The Ramirez Family: Meet the Family

Ms. Ramirez and her two children, three-year-old Inez and nine-month-old Paulo, come into your center. Ms. Ramirez tells you the following:

"I need to put my two children in Head Start. We moved to California from Texas so I could get work. I've been working here for a few weeks and got paid, but the check bounced. I didn't have any money to pay my rent so I had to leave my apartment. We're staying with another family right now but I don't know how long we can stay there. I'm trying to find work so we can get another apartment, but I need you to take my children so I have time to find work. Can you take them right away?"

Conversation With Ms. Ramirez
Before you have a conversation with Ms. Ramirez, you may want to look at the Explore Information tab for procedures and tips to help you determine eligibility. Have some initial friendly conversation and then, once you are ready, invite Ms. Ramirez to talk with you in a private room. Review the questions below and select the ones you will ask her. Note: In real-life situations, you can weave these questions into your conversations with families.

  1. Where are you living now?

    Ms. Ramirez responds:

    I just need my kids to be in Head Start.

    What Just Happened?

    Perhaps Ms. Ramirez didn’t answer the question because she is very anxious and preoccupied with her living situation. When someone comes in and is in a very stressful situation, it is important to offer support and keep your questions to a minimum.

    Ask questions that have not already been answered for you by the parent. For example, Ms. Ramirez already told you that she is staying with another family because she had to leave her apartment. Rather than questioning someone in a stressful situation, it would be more helpful to make statements that offer support. Instead of focusing on the issue of homelessness, address issues that the person brings up. For example, Ms. Ramirez spoke about looking for work so you might want to get an idea of the type of work she is looking for.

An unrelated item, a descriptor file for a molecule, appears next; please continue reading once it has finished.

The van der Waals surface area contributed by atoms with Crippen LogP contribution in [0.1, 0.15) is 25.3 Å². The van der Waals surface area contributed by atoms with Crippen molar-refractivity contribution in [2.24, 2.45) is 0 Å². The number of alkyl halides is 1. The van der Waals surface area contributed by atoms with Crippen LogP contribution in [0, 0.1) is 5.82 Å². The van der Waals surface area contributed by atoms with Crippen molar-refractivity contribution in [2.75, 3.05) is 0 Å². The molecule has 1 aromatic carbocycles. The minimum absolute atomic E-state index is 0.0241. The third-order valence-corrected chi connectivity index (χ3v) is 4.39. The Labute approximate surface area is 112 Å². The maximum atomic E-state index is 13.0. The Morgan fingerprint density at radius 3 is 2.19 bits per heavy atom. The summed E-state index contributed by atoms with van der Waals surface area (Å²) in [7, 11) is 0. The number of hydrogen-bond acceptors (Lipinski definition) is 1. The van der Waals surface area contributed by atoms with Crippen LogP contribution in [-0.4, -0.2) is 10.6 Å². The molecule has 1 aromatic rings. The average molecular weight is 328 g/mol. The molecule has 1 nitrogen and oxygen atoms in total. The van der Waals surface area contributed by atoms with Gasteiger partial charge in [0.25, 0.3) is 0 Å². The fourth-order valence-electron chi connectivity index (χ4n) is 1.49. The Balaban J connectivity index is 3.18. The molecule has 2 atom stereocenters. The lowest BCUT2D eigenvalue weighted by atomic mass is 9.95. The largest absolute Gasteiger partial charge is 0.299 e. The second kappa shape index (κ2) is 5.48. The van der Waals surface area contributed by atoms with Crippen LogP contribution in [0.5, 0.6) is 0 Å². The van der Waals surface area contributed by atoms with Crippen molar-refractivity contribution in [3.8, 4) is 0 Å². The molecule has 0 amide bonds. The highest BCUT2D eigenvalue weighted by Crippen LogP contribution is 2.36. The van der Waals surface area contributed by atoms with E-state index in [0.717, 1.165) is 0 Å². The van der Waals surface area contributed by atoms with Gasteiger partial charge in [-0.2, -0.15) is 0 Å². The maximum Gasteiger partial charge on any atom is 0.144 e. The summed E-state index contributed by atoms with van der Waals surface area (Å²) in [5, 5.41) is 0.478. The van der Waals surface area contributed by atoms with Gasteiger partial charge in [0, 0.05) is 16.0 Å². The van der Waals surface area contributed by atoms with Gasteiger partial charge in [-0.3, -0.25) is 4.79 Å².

2. Is the place you’re staying close to here?

    Ms. Ramirez responds with curiosity:

    Yes, I walked here. It’s pretty close to where I’m staying. Why are you asking me that?

    What Just Happened?

    When someone comes in and appears to be very stressed, rather than adding to the stress by asking many questions, try to address urgent concerns and determine ways you can support them. For example, asking Ms. Ramirez if she is close to your Head Start center helps you determine whether your center is the most convenient for her family. By replying, “Why are you asking me that?” Ms. Ramirez may be worried by your question. To ease her concern, make sure you explain that you are just trying to help her find a center that is closest to where she lives.

  3. Have you been in situations where you have had to move around a lot?

    Ms. Ramirez responds:

    Yes. We move where the work is.

    What Just Happened?

    In some cases, this may be a good question and it will help you determine whether a family has a regular nighttime residence. In this context, where Ms. Ramirez has identified herself as experiencing homelessness, this question does not give you any additional information. Furthermore, it may sound like you are accusing her of not keeping a job and of not being responsible.

    When someone comes in and identifies him or herself as being in a homeless situation, it is very important to listen to his or her concerns and address those concerns. Good follow-up questions include:

    • What type of work do you do?
    • I’m assuming you work in agriculture. What type of crop do you follow?
  4. What kind of job are you looking for?

    Ms. Ramirez responds:

    I’m used to working in the fields. I’d like to do that kind of work.

    What Just Happened?

    When you ask this question, begin by referring to something Ms. Ramirez said. For example: "You mentioned that you’ve been looking for a job." This lets Ms. Ramirez know you are listening to her concerns and trying to work with her to address them.